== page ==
The premise is, a young family move from the big city to a huge country house on the outskirts of Boston. It soon becomes clear that there is more than meets the eye in this spooky old house. And what about those noises coming from the cellar? And why is the door to said cellar locked? A grave stone is uncovered in the garden, then another inside the house. The father gets attacked, quite viciously, by a bat from the cellar, soon after having a tussle in MacColl’s hair. The bat scene is bloody brutal actually. It’s a difficult task to pull off, but here, the viewer is cringing with pain as Norman (Paolo Malco, later seen in Ripper) stabs the bat as it bites and clings onto his hand. It’s a nasty mess.
It soon becomes clear, there is something or someone in the house with the family. Young Bobby (Giovanni Frezza, Manhattan Baby) has a secret invisible friend who is passing on thoughts and chats of the mind, tipping off the young lad about the Freudstein’s, the previous tenants. Dr Jacob Freudstein might just be living in the basement.
This is a great film. It’s easy to enjoy as it looks amazing. The colour and light are terrific and the moments of gore and suspense are perfectly executed. A scene mid way sees an estate agent attacked with a metal poker, stabbed in the neck, which is one of the most amazingly well filmed scenes I have ever seen. The lighting is brilliant, cinematographer is crisp and perfect. Spurts of blood gushing up over Dagmar Lassander’s face. I must mention, Lassander’s inclusion, although a small role, brilliant in it’s subtlety, seen earlier in Fulci’s Black Cat and Bava’s Hatchet for the Honeymoon. Another moment later on is also worth mentioning. Suspenseful, Lucy and Bob try to escape the thing in the basement via escape route through a grave stone. It’s a real highlight of the film and you can really feel every bump of the head as Lucy is dragged down the steps.
Fulci’s follow up to City of the Living Dead, not a sequel, but following in the same footsteps. Witchcraft causes local residents to murder a bloke with a chain, a brutal death by anyone’s standards. His body, locked in a basement for 50 years until Joe the plumber finds the corpse, and unleashes the horrors from one of the ‘7 Gates of Hell’. Unsuspecting Liza, (Catriona MacColl) has recently acquired the hotel and is now more than a little perplexed to find the plumber dead and strangeness occurring all around. Stumbling upon a strange blind woman and her dog out on one of the Louisiana Wetland roads, the back story is explained and soon the dark powers are taking over the whole town. With the aid of Dr John MaCabe (played by the outstanding David Warbeck), the two pair up to solve the puzzle which inevitably leads to an ever increasing number of shuffling undead and an inspiring climax.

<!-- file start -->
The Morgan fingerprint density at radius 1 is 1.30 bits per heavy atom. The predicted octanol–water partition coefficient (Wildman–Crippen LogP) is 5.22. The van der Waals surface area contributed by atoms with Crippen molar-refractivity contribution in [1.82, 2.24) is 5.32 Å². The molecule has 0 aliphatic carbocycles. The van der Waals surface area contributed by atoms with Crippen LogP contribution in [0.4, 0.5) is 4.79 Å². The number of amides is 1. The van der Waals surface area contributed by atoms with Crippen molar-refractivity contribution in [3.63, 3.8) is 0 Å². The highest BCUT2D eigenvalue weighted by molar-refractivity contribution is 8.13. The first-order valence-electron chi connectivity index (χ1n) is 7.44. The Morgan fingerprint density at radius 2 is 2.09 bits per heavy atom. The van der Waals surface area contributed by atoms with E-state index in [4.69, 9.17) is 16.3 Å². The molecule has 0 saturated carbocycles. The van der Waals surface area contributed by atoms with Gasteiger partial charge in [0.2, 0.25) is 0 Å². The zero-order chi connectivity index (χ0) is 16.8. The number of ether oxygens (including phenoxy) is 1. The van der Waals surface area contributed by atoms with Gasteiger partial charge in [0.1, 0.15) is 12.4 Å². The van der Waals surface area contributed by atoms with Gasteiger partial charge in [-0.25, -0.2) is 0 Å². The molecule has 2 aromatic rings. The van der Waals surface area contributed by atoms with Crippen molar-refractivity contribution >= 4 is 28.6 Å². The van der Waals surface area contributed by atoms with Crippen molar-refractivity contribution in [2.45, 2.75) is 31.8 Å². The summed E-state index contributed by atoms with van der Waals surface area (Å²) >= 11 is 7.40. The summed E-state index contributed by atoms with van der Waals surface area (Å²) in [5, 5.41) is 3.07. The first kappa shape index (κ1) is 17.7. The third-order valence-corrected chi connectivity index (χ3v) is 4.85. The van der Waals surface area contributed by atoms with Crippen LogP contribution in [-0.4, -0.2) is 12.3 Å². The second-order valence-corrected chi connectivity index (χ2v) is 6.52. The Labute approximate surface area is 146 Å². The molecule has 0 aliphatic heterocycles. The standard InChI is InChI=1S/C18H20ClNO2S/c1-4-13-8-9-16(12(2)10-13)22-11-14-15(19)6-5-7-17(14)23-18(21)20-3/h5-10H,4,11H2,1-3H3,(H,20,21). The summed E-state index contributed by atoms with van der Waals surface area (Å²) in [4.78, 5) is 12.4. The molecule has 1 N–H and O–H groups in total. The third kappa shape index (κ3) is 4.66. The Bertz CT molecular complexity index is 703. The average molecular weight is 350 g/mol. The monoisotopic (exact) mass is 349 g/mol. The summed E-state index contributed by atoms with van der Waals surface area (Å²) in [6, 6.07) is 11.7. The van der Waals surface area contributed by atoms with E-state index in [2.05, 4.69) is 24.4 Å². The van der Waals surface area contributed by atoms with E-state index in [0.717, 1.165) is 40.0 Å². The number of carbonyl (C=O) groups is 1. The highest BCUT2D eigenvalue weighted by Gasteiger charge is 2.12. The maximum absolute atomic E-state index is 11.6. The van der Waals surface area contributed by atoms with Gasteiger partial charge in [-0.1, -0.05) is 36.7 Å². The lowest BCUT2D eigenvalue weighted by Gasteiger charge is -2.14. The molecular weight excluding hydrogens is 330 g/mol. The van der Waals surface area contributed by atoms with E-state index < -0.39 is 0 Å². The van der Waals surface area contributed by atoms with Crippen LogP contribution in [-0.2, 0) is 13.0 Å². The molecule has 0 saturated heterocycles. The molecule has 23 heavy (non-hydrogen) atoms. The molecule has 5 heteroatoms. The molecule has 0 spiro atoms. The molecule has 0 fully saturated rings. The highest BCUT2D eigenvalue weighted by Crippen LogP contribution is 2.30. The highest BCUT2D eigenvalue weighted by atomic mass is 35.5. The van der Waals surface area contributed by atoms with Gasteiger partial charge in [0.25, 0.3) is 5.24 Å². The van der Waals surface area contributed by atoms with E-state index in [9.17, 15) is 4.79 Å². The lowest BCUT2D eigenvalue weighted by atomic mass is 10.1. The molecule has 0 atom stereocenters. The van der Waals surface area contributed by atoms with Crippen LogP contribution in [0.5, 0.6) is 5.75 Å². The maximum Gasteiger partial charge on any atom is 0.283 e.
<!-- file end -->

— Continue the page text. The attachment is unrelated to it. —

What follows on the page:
This film follows a more approachable viewing experience for the novice Fulci explorer. It’s a bit more coherent than City, but still carrying all the beauty and charm of its predecessor. The plot makes a little more sense although, that said, there are still huge questions to be asked as to why, where and what is actually supposed to be going on here. Put those questions to the back of your mind and enjoy the images which are fine pieces are artistic talent, care of Sergio Savati once again. Tomassi editing, Frizzi soundtrack, De Rossi on gore duty. This equates to the essential Fulci experience.
What’s astounding here, as we take for granted the great look of the film and a quality soundtrack, is the sheer amount or gore squeezed into 90 minutes. It’s outrageous really and credit to Fulci and De Rossi for envisioning the most outrageous collection of gore moments in a single movie. Where else can you see a man eaten alive by tarantulas, a blind woman ripped apart by her Alsatian dog, a young girl get her face and head blown clean off, a bloke nailed to a wall and whipped to death with chains, two scenes with eye balls ripped out and a woman’s face melted with acid! This is all before we mention the hordes of zombies causing all sorts of despair and violence. These are all huge scenes too; we’re not just talking quick editing and snapshots of bloody carnage. Here we have close up lingering camera shots, dripping blood and gore. I must say, the Alsatian scene is a thing of beauty. The dripping blood off the jaw of Cinzia Monreale’s (Emily the blind woman) beautiful face, framed brilliantly by Savati is truly a highlight. A moment of real artistic pleasure.